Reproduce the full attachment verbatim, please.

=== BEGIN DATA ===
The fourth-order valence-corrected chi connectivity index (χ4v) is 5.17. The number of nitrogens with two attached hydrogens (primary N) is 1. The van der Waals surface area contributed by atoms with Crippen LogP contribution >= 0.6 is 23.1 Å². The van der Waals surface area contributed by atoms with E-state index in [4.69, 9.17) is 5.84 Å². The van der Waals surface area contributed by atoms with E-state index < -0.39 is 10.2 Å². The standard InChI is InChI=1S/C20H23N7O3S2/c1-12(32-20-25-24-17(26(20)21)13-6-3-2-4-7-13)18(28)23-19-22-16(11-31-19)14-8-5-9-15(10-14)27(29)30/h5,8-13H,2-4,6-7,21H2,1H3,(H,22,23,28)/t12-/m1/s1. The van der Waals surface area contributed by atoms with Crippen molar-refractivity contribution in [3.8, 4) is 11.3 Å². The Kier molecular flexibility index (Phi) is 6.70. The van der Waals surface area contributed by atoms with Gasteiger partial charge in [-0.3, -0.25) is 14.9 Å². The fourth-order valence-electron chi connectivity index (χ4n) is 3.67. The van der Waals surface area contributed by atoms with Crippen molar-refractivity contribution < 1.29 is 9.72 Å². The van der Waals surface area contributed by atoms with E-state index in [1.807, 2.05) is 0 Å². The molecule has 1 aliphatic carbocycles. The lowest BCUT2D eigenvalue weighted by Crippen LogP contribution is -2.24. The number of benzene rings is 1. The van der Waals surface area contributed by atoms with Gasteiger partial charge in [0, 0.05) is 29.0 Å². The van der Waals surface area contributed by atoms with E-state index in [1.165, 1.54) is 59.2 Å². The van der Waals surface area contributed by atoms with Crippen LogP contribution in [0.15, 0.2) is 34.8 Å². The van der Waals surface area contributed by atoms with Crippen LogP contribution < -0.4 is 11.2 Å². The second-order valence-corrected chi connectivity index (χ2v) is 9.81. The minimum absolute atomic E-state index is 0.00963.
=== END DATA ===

The fourth-order valence-corrected chi connectivity index (χ4v) is 5.17. The number of nitrogens with two attached hydrogens (primary N) is 1. The van der Waals surface area contributed by atoms with Crippen LogP contribution >= 0.6 is 23.1 Å². The van der Waals surface area contributed by atoms with E-state index in [4.69, 9.17) is 5.84 Å². The van der Waals surface area contributed by atoms with E-state index < -0.39 is 10.2 Å². The standard InChI is InChI=1S/C20H23N7O3S2/c1-12(32-20-25-24-17(26(20)21)13-6-3-2-4-7-13)18(28)23-19-22-16(11-31-19)14-8-5-9-15(10-14)27(29)30/h5,8-13H,2-4,6-7,21H2,1H3,(H,22,23,28)/t12-/m1/s1. The van der Waals surface area contributed by atoms with Crippen molar-refractivity contribution in [3.8, 4) is 11.3 Å². The Kier molecular flexibility index (Phi) is 6.70. The van der Waals surface area contributed by atoms with Gasteiger partial charge in [-0.3, -0.25) is 14.9 Å². The fourth-order valence-electron chi connectivity index (χ4n) is 3.67. The van der Waals surface area contributed by atoms with Crippen molar-refractivity contribution < 1.29 is 9.72 Å². The van der Waals surface area contributed by atoms with E-state index in [1.807, 2.05) is 0 Å². The molecule has 1 aliphatic carbocycles. The lowest BCUT2D eigenvalue weighted by Crippen LogP contribution is -2.24. The number of benzene rings is 1. The van der Waals surface area contributed by atoms with Gasteiger partial charge in [0, 0.05) is 29.0 Å². The van der Waals surface area contributed by atoms with E-state index in [1.165, 1.54) is 59.2 Å². The van der Waals surface area contributed by atoms with Crippen LogP contribution in [0.15, 0.2) is 34.8 Å². The van der Waals surface area contributed by atoms with Crippen LogP contribution < -0.4 is 11.2 Å². The second-order valence-corrected chi connectivity index (χ2v) is 9.81. The minimum absolute atomic E-state index is 0.00963.